Posted by on Apr 9, 2018 in Articles & Advice, Blog, Columns, Featured |

Image Credit: Christophe Vorlet


By Jason Zweig | April 6, 2018 12:30 pm ET


The more flippant the investing cliché, the more you should question it. Consider “the bigger they are, the harder they fall.”

At their lows this week, the technology shares that have until recently been the stock market’s darlings  Facebook,, Netflix, Google’s parent company Alphabet and other giants — had fallen more than 17% since March 13. Over the same period, U.S. stocks overall fell 8%.

At first, the drop in big tech stocks seems driven by bad news that is bound to worsen: Facebook improperly sharing personal data, President Trump criticizing Amazon, European regulators investigating potential antitrust violations.

Or could this just be a stumble? Have big tech companies developed an unstoppable business model?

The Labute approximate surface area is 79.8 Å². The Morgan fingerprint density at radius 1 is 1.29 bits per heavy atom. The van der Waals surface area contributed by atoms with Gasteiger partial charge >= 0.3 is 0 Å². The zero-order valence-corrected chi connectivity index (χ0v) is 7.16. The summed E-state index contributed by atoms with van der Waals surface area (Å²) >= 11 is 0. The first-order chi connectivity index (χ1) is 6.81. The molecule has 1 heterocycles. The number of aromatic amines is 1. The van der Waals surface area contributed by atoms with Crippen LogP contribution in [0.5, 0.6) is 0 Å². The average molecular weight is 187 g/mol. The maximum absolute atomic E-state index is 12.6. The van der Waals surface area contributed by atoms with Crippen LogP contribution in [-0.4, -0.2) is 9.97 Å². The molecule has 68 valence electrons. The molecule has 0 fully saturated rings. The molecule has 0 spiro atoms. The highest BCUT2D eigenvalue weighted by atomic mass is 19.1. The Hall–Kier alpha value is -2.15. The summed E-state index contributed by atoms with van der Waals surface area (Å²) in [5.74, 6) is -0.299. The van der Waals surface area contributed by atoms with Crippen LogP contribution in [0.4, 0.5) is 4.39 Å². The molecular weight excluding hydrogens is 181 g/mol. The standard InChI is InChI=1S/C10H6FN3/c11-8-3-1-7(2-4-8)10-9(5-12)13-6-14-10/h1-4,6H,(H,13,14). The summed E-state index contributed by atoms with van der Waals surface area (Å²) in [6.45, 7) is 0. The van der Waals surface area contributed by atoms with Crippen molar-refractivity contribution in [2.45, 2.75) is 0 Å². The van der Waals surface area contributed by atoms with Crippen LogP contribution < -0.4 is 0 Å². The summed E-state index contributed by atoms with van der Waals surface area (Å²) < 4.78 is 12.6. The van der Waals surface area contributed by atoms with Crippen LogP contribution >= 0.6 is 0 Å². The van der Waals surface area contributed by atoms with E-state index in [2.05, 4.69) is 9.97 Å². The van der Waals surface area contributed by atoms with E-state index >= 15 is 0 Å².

The idea might not be quite as crazy as it sounds….




To read the rest of the column: 

The Wall Street Journal




For further reading:


Jason Zweig, Your Money and Your Brain

Jason Zweig, The Devil’s Financial Dictionary

Benjamin Graham, The Intelligent Investor





Hendrik Bessembinder, “Do Stocks Outperform Treasury Bills?

J.B. Heaton, Nick Polson and Jan Witte, “Why Indexing Works

David Durand, “Growth Stocks and the St. Petersburg Paradox

Laurence B. Siegel, “The Rules of Growth: Organisms, Cities and Companies

Epoch Investment Partners, “When ‘Bits’ Meet ‘Atoms’

Amazon’s 49,000% Gain: The Most ‘Super’ of ‘Superstocks’ Since 1926

The Best Stock Over the Last 30 Years? You’ve Never Heard of It

Value Investor Klarman Watching for Stumbles Among ‘Unicorns’

A Fireside Chat With Charlie Munger